House & Home

Moving? Prepare Large Appliances to Arrive in Top Shape

Posted August 15, 2015 5:35 a.m. EDT

The secret to a successful move is proper planning. Because your large electrical appliances are both valuable and somewhat delicate, it's extra important to prepare them correctly. You may need to get started 24-48 before your moving day, so make sure you familiarize yourself with the drill well in advance. TIP: To minimize damage, always tape the electrical cord to any appliance before packing and hire a licensed electrician to help with disconnection, and eventual reconnection at your brand new address.


Do not ever -- repeat: EVER -- try to move a refrigerator without first emptying its contents. I've seen a lot of online posters asking, "Wouldn't it be simpler just to haul the fridge with all the stuff inside? We'll be really careful." If even one bottle of ketchup or jar of pickles overturns en route, the results will be a sticky, stinky mess, not something you want to deal with when you've just completed an exhausting move.

Remove all food items, ice trays, and shelves. Then disconnect the refrigerator 48 hours before your scheduled move. (Use a picnic cooler loaded with ice for perishables you'll need in those last two days.) Make sure that the fridge is ice-free as well as clean inside and out. Mix 1/2 cup each of vinegar and warm water for a nontoxic cleaning solution that also gets rid of odors. Allow the appliance to dry completely -- leaving the door ajar will help.

Wrap the shelves, crisper drawers, and other accessories separately. Secure the refrigerator and freezer compartment doors in place with cord or rope.

Once the fridge is in place in your new home, allow time for oil and fluid to flow back into the compressor. Three hours is usually sufficient.


Turn off the power at your electrical panel and shut off the main gas supply, if applicable. After that, disconnect the stove from the electric outlet or gas line. Remove all detachable parts, including the burners, burner pans, grates, control knobs, broiler trays, and oven racks, to be packed separately. Close the oven door lock, if you have this feature.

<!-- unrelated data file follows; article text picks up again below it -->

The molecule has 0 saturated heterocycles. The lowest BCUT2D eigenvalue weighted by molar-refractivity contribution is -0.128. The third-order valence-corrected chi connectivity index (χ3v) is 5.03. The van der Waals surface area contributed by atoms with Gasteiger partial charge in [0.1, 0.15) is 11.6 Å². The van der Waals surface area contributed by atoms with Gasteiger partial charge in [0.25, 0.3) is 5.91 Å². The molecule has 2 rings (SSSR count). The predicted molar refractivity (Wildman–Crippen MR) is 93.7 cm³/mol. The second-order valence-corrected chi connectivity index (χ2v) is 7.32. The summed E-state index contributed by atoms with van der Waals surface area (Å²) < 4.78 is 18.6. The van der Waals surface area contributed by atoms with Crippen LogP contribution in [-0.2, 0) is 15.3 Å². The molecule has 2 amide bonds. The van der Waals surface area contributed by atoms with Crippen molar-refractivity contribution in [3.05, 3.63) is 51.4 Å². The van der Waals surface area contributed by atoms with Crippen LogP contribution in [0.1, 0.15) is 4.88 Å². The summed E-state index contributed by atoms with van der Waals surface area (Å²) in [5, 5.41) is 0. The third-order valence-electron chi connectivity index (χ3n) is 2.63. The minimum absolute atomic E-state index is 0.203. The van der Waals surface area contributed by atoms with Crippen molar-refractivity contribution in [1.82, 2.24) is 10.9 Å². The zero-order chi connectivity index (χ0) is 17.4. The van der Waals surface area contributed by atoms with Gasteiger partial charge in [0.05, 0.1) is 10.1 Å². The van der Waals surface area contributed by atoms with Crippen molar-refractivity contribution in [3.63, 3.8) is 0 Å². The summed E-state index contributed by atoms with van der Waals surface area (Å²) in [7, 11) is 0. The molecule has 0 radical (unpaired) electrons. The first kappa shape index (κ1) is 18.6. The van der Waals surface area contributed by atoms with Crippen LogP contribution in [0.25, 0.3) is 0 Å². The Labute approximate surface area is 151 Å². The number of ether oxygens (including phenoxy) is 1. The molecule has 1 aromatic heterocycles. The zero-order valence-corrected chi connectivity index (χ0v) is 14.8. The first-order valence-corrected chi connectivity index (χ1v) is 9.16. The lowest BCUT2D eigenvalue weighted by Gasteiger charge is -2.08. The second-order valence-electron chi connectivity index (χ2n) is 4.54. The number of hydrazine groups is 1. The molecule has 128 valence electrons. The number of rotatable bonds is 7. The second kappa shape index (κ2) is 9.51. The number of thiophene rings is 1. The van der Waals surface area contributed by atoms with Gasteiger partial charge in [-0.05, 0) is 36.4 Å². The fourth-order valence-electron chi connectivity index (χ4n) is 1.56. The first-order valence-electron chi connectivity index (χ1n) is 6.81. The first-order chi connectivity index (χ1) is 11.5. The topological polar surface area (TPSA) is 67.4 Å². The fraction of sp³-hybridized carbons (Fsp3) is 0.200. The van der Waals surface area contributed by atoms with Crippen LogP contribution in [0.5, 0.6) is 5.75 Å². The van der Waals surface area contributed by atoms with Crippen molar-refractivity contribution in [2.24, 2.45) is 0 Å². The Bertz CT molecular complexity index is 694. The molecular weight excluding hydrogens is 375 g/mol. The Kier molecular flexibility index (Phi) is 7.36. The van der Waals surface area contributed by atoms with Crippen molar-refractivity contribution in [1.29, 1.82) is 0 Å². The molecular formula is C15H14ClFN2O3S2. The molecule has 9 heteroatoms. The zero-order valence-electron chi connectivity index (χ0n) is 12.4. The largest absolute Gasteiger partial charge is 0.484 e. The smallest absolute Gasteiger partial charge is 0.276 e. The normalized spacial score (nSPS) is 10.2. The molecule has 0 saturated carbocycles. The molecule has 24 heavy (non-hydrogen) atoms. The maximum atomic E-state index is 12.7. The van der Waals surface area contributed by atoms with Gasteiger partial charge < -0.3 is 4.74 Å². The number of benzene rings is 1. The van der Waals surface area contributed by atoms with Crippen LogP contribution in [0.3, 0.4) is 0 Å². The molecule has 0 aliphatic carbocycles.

Wrap the stove with appliance pads. For an easily-scratched stainless steel finish, apply a steel protectant first.

Washing Machine

Turn off the valves controlling the water supply and unplug the washing machine from its power source. Have a bucket at the ready before detaching the hoses from the washer, so that you can easily catch any water drainage. Then disconnect them from the wall.

Take the drain hose out of the drain and remove the other end from the washing machine, allowing any remaining water to flow into your handy bucket.

Wrap up the power cord and hoses and pack them in a moving box. Let the washing machine dry with the door open for at least 24 hours. Next, secure the washer drum as directed by the manufacturer. Tape the door closed.

Window Air Conditioner

Find a buddy to help you tackle the challenging task of removing a heavy, awkwardly shaped air conditioning unit from the window. Wait until there's been no rain for a few days. (Rainwater can collect in your window air conditioner and make it much more cumbersome to move, although some models are equipped with a drain plug on the back.) Now you can turn off the power and disconnect the A/C from the outlet.

Make sure that there is no one on the street below your window before unscrewing your window A/C and prepare a padded area of the floor, protected with an old blanket or towel, ready. Once you take the unit out of its spot, you won't have time to waste figuring out where to put it down.

Once the coils have cooled down, pack the unit in its original carton or other appliance box. Pad with newspapers or rags. Do not use any packing material small enough to get inside the A/C, such as polystyrene peanuts.

You may have to wait several hours before plugging the appliance in at your destination. Follow the manufacturer's instructions.

Laura Firszt writes for

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